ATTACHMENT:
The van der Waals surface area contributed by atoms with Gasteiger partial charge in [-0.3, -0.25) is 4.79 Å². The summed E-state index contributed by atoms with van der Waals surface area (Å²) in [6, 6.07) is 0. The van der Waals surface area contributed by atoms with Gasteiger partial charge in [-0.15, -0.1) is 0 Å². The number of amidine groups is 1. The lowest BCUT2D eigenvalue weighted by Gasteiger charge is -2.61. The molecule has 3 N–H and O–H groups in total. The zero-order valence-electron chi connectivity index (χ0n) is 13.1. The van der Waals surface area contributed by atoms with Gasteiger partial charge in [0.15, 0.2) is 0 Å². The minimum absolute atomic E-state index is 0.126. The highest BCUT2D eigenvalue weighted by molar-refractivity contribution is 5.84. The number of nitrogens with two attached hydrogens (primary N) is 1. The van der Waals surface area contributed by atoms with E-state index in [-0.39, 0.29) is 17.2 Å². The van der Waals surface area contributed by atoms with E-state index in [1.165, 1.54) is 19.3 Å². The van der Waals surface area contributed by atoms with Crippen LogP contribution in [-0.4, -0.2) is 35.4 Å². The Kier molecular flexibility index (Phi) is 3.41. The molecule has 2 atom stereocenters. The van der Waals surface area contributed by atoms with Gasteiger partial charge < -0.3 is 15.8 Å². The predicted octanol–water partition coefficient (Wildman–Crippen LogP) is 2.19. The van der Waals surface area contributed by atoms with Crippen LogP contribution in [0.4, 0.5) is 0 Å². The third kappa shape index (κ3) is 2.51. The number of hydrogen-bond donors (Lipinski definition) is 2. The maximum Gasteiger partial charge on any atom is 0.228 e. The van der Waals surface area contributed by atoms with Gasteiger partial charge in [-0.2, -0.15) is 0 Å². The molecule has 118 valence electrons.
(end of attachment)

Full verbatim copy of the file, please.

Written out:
The van der Waals surface area contributed by atoms with Gasteiger partial charge in [-0.3, -0.25) is 4.79 Å². The summed E-state index contributed by atoms with van der Waals surface area (Å²) in [6, 6.07) is 0. The van der Waals surface area contributed by atoms with Gasteiger partial charge in [-0.15, -0.1) is 0 Å². The number of amidine groups is 1. The lowest BCUT2D eigenvalue weighted by Gasteiger charge is -2.61. The molecule has 3 N–H and O–H groups in total. The zero-order valence-electron chi connectivity index (χ0n) is 13.1. The van der Waals surface area contributed by atoms with Gasteiger partial charge in [0.15, 0.2) is 0 Å². The minimum absolute atomic E-state index is 0.126. The highest BCUT2D eigenvalue weighted by molar-refractivity contribution is 5.84. The number of nitrogens with two attached hydrogens (primary N) is 1. The van der Waals surface area contributed by atoms with E-state index in [-0.39, 0.29) is 17.2 Å². The van der Waals surface area contributed by atoms with E-state index in [1.165, 1.54) is 19.3 Å². The van der Waals surface area contributed by atoms with Crippen LogP contribution in [-0.4, -0.2) is 35.4 Å². The Kier molecular flexibility index (Phi) is 3.41. The molecule has 2 atom stereocenters. The van der Waals surface area contributed by atoms with Gasteiger partial charge < -0.3 is 15.8 Å². The predicted octanol–water partition coefficient (Wildman–Crippen LogP) is 2.19. The van der Waals surface area contributed by atoms with Crippen LogP contribution in [0.4, 0.5) is 0 Å². The third kappa shape index (κ3) is 2.51. The number of hydrogen-bond donors (Lipinski definition) is 2. The maximum Gasteiger partial charge on any atom is 0.228 e. The van der Waals surface area contributed by atoms with Gasteiger partial charge in [-0.2, -0.15) is 0 Å². The molecule has 118 valence electrons.